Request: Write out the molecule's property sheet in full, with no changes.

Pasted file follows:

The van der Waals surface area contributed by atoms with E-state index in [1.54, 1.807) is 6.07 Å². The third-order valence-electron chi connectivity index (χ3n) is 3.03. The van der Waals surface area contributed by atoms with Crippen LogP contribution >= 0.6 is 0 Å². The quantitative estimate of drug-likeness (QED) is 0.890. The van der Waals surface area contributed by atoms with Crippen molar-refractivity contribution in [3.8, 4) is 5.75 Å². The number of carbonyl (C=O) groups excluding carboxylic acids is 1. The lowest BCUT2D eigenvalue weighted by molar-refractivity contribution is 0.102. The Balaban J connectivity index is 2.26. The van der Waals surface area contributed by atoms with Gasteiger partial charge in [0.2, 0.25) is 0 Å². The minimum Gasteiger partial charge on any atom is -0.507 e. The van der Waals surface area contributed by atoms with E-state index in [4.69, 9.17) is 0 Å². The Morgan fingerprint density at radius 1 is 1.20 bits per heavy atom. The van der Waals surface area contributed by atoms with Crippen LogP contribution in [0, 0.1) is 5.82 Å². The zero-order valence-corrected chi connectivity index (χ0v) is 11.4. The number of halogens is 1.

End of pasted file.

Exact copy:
The van der Waals surface area contributed by atoms with E-state index in [1.54, 1.807) is 6.07 Å². The third-order valence-electron chi connectivity index (χ3n) is 3.03. The van der Waals surface area contributed by atoms with Crippen LogP contribution >= 0.6 is 0 Å². The quantitative estimate of drug-likeness (QED) is 0.890. The van der Waals surface area contributed by atoms with Crippen molar-refractivity contribution in [3.8, 4) is 5.75 Å². The number of carbonyl (C=O) groups excluding carboxylic acids is 1. The lowest BCUT2D eigenvalue weighted by molar-refractivity contribution is 0.102. The Balaban J connectivity index is 2.26. The van der Waals surface area contributed by atoms with Gasteiger partial charge in [0.2, 0.25) is 0 Å². The minimum Gasteiger partial charge on any atom is -0.507 e. The van der Waals surface area contributed by atoms with E-state index in [4.69, 9.17) is 0 Å². The Morgan fingerprint density at radius 1 is 1.20 bits per heavy atom. The van der Waals surface area contributed by atoms with Crippen LogP contribution in [0, 0.1) is 5.82 Å². The zero-order valence-corrected chi connectivity index (χ0v) is 11.4. The number of halogens is 1.